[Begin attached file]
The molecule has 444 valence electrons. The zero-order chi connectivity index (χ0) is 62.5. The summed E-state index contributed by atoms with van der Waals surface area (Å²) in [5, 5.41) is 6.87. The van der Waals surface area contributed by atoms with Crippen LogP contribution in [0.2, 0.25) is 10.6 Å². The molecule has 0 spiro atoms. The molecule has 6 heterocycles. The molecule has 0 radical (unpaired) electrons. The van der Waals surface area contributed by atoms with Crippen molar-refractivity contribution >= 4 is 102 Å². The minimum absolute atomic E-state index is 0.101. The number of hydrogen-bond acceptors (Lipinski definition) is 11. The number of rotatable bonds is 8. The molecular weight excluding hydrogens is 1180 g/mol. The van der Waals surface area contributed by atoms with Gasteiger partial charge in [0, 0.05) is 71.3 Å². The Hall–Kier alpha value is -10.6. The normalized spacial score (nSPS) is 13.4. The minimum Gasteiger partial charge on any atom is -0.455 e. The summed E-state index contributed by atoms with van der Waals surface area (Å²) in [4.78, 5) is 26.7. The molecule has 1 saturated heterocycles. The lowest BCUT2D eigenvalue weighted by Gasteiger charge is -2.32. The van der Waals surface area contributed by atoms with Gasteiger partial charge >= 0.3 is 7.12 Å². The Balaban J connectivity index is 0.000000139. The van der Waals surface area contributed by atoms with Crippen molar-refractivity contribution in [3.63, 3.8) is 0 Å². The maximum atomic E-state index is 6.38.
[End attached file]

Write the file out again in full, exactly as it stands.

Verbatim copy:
The molecule has 444 valence electrons. The zero-order chi connectivity index (χ0) is 62.5. The summed E-state index contributed by atoms with van der Waals surface area (Å²) in [5, 5.41) is 6.87. The van der Waals surface area contributed by atoms with Crippen LogP contribution in [0.2, 0.25) is 10.6 Å². The molecule has 0 spiro atoms. The molecule has 6 heterocycles. The molecule has 0 radical (unpaired) electrons. The van der Waals surface area contributed by atoms with Crippen molar-refractivity contribution >= 4 is 102 Å². The minimum absolute atomic E-state index is 0.101. The number of hydrogen-bond acceptors (Lipinski definition) is 11. The number of rotatable bonds is 8. The molecular weight excluding hydrogens is 1180 g/mol. The van der Waals surface area contributed by atoms with Gasteiger partial charge in [0, 0.05) is 71.3 Å². The Hall–Kier alpha value is -10.6. The normalized spacial score (nSPS) is 13.4. The minimum Gasteiger partial charge on any atom is -0.455 e. The summed E-state index contributed by atoms with van der Waals surface area (Å²) in [4.78, 5) is 26.7. The molecule has 1 saturated heterocycles. The lowest BCUT2D eigenvalue weighted by Gasteiger charge is -2.32. The van der Waals surface area contributed by atoms with Gasteiger partial charge >= 0.3 is 7.12 Å². The Balaban J connectivity index is 0.000000139. The van der Waals surface area contributed by atoms with Crippen molar-refractivity contribution in [3.63, 3.8) is 0 Å². The maximum atomic E-state index is 6.38.